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In re Marriage of Nash

Court of Appeals of Arizona, First Division, Department C

July 23, 2013

In re the Marriage of: STEPHEN JOHN NASH, Petitioner/Appellee,
v.
ALEJANDRA AMARILLA NASH, Respondent/Appellant.

Appeal from the Superior Court in Maricopa County Cause No. FC2010-007378 The Honorable Thomas L. LeClaire, Judge

Dickinson Wright/Mariscal Weeks PLLC, Robert L. Schwartz Steven D. Wolfson Anne L. Tiffen Attorneys for Petitioner/Appellee

Hallier & Lawrence, PLC, Angela K. Hallier And Jones, Skelton & Hochuli, P.L.C. By Eileen Dennis GilBride Attorneys for Respondent/Appellant

OPINION

DIANE M. JOHNSEN, Chief Judge

¶1 This is an appeal from a child-support order entered in the dissolution of a marriage of two persons of considerable wealth. We hold the superior court in such a case may not limit child support to an amount required to meet the children's minimal needs. To the contrary, child support should permit the children of such a marriage to continue to enjoy the reasonable benefits they had while their parents were married. Because the superior court did not apply this principle, we vacate and remand its child-support order. Addressing two post-decree orders also at issue on appeal, we affirm an order prohibiting the parents from posting disparaging remarks about each other on social media, but vacate a sua sponte order barring the parents from disclosing any document or information in any document filed in the proceeding.[1]

FACTS AND PROCEDURAL HISTORY

¶2 Stephen John Nash ("Father") and Alejandra Amarilla Nash ("Mother") married in 2005. In 2010, when Father filed for dissolution, the parties had an infant son and two six-year-old daughters. Although the parties resolved issues of custody and parenting time by agreement, they could not agree on child support, and the superior court held a one-day trial on the issue.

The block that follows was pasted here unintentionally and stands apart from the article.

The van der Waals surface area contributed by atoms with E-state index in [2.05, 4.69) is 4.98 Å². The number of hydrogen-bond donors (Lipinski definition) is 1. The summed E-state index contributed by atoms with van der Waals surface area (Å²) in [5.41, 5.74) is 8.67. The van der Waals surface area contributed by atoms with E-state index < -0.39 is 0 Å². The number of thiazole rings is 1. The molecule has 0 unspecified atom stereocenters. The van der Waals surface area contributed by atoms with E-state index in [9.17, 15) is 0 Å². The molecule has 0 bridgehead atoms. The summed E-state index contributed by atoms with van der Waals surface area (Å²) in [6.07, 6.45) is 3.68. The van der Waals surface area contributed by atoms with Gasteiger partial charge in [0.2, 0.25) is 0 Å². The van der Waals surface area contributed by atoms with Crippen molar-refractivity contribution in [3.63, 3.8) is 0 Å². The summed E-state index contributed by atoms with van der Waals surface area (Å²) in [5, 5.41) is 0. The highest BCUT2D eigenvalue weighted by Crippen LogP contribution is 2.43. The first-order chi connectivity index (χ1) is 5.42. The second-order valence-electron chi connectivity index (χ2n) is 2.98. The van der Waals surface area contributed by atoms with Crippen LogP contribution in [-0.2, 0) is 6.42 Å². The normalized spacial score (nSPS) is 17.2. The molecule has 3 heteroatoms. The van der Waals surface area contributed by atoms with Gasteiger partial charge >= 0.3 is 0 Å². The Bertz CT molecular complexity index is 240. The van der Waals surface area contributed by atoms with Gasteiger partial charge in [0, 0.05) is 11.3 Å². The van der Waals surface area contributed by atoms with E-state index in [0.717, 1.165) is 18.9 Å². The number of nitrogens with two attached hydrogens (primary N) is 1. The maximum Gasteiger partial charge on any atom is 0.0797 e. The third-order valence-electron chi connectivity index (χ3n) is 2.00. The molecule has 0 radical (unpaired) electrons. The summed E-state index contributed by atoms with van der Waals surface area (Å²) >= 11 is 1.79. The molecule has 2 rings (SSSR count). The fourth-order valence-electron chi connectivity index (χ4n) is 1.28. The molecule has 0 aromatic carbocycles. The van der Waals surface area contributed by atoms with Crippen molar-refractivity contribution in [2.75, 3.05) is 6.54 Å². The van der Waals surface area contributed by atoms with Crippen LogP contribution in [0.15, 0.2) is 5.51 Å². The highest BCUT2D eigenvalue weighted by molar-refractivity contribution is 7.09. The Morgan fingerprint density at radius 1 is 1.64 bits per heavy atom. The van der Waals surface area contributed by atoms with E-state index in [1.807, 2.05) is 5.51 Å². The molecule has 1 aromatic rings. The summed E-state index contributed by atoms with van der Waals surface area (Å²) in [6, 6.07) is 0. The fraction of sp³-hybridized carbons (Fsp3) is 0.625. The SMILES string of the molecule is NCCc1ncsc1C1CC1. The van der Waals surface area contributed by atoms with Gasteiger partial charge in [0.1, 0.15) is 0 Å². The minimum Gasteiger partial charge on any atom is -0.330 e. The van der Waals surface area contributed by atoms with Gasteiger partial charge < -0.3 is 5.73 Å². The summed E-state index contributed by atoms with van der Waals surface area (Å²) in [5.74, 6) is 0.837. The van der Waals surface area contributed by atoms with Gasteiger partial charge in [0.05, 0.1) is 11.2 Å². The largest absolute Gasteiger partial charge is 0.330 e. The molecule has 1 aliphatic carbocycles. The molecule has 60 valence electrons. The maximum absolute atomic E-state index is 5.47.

¶3 The parties jointly asked the court to close the trial to the public, and it did so. Shortly after the court issued its judgment and decree, it reiterated a prior sua sponte order that sealed all proceedings and sua sponte ordered that "[d]ocuments, records, and transcripts sealed by the Court, and information contained in the sealed material, may not be disseminated to any third party without an Order of the Court." The court also affirmed a parenting coordinator's report that rebuked Mother for "tweeting" a negative remark about Father and declared that she "must stop" using social media to disparage him.

¶4 We consolidated Mother's timely appeals of the decree and the post-trial orders. We have jurisdiction pursuant to Article 6, Section 9, of the Arizona Constitution, and Arizona Revised Statutes ("A.R.S.") sections 12-120.21(A)(1) (West 2013) and -2101(A)(1), (2) (West 2013).[2]

DISCUSSION

A. Child Support.

1. Legal principles.

¶5 "[W]e will not disturb a court's award of child support absent an abuse of discretion." Hetherington v. Hetherington, 220 Ariz. 16, 21, 21, 202 P.3d 481, 486 (App. 2008). We will accept the court's findings of fact unless they are clearly erroneous, but we draw our own legal conclusions from facts found or implied in the judgment. McNutt v. McNutt, 203 Ariz. 28, 30, 6, 49 P.3d 300, 302 (App. 2002).